--Much impressive writing, as in this description of Rake's sword: "From the weapon bled power, staining the air like black ink in a pool of water. As his gaze rested on it, Baruk almost reeled, seeing, for a brief moment, a vast darkness yawning before him, cold as the heart of a glacier, from which came the stench of antiquity and a faint groaning sound."
I liked the complexity of the situation, which had me rooting for both the Malazan Bridgeburners and Darujhistan's protectors. Is the Empire a promise of peace or a devouring beast? The vision is bracingly bleak. One character wonders, "What is this human urge that brings us to such devastation?" One race/culture called the Jaghut decided over 300,000 years ago that community breeds tyranny and tried to escape the endless cycle of war and empire by isolating themselves from each other.
In Erikson's world of endless war the redeeming things are loyalty (like the Bridgeburners trying to help Whiskyjack), free will (like Paran trying to act freely), sympathy (like Tattersail feeling remorse over a massacre), ethical action (like Rake involving himself in human affairs), and impossible hope (like Sorry--who has killed many people while god possessed--yearning for the gardens of the moon: "And we'll live in those gardens, warmed by the deep fires, and our children will swim like dolphins, and we'll be happy since there won't be any more wars, and no empires, and no swords and shields. Oh, Crokus, it'll be wonderful, won't it?")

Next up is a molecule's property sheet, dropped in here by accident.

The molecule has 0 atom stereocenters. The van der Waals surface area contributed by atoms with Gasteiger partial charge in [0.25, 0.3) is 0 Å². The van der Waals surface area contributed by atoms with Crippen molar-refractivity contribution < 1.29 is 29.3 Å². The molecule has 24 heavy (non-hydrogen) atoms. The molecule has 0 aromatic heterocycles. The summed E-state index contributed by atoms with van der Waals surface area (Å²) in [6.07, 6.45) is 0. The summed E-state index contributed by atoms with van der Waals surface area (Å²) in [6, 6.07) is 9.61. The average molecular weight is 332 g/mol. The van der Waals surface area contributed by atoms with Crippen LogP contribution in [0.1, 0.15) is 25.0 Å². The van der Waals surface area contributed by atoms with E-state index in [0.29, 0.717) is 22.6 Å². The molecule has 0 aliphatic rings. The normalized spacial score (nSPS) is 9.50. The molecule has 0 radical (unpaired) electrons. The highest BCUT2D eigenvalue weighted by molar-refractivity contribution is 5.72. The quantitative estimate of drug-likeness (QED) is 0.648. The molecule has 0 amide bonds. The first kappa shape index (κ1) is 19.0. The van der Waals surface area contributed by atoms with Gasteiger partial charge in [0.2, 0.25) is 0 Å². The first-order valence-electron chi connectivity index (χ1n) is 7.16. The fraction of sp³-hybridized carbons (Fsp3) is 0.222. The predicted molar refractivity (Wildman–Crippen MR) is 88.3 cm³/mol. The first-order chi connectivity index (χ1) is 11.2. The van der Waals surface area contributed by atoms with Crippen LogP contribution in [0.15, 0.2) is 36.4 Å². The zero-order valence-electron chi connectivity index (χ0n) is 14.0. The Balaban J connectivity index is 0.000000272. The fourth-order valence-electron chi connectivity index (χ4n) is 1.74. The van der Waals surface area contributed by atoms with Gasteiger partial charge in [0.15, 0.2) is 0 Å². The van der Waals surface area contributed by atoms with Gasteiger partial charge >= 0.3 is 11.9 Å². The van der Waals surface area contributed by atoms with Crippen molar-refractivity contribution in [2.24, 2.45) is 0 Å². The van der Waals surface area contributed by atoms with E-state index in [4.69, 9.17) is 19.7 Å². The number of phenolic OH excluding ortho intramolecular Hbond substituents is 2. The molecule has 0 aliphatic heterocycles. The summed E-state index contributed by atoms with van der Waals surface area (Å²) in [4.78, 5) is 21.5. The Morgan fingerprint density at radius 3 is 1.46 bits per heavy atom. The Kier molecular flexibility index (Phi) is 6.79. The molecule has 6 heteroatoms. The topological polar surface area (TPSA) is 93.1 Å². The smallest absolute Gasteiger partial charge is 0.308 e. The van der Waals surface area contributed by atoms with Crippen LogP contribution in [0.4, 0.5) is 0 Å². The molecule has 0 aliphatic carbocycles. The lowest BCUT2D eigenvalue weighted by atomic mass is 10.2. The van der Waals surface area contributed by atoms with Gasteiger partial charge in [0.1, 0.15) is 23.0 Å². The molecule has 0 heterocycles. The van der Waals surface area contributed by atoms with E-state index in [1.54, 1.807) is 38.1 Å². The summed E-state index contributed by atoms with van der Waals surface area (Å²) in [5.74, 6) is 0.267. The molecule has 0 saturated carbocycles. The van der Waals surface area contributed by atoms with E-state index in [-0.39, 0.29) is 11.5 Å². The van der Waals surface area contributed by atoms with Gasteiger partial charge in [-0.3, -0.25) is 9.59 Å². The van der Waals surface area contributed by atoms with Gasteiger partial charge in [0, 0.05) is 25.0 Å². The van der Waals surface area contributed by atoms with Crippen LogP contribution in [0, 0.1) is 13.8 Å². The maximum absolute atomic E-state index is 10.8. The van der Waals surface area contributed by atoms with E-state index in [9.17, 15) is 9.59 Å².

And the novel is full of humor. Some situations are ironically funny, like that of the innocent thief Crokus, who picks up the spinning coin of Oponn (the jester God of Chance), and unbeknownst to him becomes the lucky (or unlucky) "Coinbearer," attracting powerful protectors and assailants. Kruppe constantly spews comical, pointed verbiage. The Bridgeburners play a never-ending and ever-changing gambling game with the Deck of Dragons. The conversations between the Adjunct and her jaded 300,000 year-old Tool are funny and moving. Sorry, the name given the teenage girl possessed by an assassin God, is cited in situations of apology. I can't remember another heroic fantasy novel that so made me chuckle and smirk.
I did notice some flaws in the novel.